It’s time for Adobe to put up or shut up. They need to deliver a great Flash mobile experience (not happening soon enough), or great iPhone OS apps (not happening, if Ideas and Photoshop for iPhone are any indication), or maybe even great HTML5 tools (so far it’s been lip service only). Instead, all they’ve delivered are complaints and promises, mixed in with advertisements and unimpressive demos that don’t help their case.

Adobe Brought An Advertisement To A Gun Fight

So where does that leave you? Well, to be frank, shit out of luck.

On one hand, there’s an urge to feel bad for you. You really are getting screwed here. On the other hand, you really did it to yourselves.

Good article.

The more Adobe whines, the less inclined any rational person should be to feel sorry for them. In fact, making this an issue of either pity or schadenfreude is pointless. Adobe’s a corporation, nothing more. As I’ve said before, Adobe made decisions that are coming back to haunt them. That’s life. And business.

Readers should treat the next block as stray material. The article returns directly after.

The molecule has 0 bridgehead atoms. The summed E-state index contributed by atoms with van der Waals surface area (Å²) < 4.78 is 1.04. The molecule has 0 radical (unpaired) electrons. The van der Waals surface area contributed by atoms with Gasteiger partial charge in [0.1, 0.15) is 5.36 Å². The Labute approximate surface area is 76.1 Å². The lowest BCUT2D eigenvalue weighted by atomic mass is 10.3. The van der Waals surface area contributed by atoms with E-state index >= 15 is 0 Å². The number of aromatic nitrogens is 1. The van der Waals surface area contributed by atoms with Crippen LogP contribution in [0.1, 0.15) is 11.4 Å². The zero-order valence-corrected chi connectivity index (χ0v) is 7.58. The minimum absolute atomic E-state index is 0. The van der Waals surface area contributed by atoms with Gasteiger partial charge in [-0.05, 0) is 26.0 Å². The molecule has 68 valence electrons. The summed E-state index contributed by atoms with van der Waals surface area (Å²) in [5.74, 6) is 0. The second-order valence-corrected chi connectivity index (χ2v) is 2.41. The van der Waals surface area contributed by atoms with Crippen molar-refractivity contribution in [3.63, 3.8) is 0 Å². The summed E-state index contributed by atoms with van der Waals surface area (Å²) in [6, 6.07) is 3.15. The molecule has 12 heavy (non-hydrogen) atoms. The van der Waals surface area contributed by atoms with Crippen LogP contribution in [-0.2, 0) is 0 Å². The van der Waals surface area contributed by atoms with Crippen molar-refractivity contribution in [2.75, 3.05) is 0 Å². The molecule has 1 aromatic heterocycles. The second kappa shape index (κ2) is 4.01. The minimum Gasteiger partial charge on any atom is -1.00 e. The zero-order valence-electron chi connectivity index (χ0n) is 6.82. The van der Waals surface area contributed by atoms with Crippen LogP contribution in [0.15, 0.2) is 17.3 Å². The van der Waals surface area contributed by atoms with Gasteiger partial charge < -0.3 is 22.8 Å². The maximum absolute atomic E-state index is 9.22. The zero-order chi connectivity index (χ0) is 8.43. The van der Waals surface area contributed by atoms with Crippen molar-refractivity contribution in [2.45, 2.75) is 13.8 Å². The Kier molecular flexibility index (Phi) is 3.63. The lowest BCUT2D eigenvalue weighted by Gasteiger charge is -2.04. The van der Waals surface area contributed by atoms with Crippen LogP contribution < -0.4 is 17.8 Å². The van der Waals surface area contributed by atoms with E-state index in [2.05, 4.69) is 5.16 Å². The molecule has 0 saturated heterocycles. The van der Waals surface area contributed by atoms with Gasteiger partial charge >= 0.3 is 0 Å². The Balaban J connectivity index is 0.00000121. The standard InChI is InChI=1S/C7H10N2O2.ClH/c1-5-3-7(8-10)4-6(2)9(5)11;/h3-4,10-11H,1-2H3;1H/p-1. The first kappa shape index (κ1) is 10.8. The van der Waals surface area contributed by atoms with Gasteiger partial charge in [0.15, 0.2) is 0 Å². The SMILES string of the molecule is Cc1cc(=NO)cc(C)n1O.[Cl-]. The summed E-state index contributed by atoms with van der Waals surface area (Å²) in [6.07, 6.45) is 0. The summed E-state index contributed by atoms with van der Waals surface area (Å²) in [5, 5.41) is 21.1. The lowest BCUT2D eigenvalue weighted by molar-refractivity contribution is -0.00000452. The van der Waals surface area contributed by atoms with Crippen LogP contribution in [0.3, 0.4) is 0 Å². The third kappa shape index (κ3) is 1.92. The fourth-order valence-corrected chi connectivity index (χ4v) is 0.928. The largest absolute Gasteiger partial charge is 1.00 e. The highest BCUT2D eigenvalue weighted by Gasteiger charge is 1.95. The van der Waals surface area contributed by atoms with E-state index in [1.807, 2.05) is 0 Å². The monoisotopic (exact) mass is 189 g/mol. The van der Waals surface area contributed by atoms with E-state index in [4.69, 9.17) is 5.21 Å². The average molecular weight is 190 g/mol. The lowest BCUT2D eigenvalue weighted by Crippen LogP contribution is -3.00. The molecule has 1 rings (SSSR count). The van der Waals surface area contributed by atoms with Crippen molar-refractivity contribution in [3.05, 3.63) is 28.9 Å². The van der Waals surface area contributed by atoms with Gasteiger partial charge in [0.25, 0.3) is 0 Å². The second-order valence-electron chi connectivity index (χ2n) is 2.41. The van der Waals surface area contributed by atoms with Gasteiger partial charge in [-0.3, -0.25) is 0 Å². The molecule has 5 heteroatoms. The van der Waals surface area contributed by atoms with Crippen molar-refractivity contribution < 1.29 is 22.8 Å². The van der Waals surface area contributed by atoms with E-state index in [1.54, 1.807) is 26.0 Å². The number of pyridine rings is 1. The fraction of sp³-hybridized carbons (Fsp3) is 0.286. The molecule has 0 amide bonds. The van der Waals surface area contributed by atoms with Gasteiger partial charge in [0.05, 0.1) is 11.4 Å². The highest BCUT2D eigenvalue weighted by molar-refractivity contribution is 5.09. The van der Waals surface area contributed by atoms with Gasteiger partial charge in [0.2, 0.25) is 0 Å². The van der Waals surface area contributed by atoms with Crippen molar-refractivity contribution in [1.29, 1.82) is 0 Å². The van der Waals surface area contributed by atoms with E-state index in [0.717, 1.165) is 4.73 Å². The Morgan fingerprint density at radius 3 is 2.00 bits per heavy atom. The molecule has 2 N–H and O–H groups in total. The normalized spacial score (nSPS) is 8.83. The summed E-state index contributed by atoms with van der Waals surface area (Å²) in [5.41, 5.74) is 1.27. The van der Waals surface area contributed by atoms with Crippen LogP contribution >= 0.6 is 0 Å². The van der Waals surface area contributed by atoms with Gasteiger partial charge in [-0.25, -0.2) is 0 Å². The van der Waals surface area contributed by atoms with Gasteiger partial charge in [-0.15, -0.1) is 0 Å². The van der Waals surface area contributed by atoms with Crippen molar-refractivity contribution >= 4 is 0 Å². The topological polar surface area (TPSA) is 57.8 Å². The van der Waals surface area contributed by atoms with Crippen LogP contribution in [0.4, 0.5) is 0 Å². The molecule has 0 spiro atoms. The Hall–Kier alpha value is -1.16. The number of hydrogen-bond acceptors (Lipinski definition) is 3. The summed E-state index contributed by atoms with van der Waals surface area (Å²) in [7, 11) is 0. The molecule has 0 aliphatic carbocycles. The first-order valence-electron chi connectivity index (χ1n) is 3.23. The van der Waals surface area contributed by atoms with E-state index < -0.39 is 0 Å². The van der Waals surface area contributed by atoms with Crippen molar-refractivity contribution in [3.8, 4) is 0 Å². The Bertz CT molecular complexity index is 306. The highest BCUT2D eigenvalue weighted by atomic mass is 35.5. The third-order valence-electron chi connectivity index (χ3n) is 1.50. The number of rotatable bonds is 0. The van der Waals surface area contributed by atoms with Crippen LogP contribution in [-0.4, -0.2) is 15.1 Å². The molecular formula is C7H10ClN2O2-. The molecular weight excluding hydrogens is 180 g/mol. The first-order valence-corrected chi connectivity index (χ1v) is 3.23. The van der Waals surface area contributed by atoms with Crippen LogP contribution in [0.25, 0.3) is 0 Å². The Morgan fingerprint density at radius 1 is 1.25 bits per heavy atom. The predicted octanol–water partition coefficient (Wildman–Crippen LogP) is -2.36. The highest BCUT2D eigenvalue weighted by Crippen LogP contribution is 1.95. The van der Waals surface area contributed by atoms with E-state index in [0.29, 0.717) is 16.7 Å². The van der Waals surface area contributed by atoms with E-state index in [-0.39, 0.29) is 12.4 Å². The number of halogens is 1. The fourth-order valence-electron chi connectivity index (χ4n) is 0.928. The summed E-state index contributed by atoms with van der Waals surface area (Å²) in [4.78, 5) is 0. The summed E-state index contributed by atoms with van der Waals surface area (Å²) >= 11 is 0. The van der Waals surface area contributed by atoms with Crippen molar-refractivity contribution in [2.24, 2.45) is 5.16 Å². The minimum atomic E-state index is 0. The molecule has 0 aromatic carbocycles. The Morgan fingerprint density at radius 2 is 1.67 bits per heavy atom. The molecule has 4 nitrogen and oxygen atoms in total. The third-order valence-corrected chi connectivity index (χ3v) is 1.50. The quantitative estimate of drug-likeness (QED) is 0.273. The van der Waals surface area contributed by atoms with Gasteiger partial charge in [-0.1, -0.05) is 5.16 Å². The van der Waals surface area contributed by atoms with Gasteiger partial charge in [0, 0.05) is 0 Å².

It’s time for Adobe to put up or shut up. They need to deliver a great Flash mobile experience (not happening soon enough), or great iPhone OS apps (not happening, if Ideas and Photoshop for iPhone are any indication), or maybe even great HTML5 tools (so far it’s been lip service only). Instead, all they’ve delivered are complaints and promises, mixed in with advertisements and unimpressive demos that don’t help their case.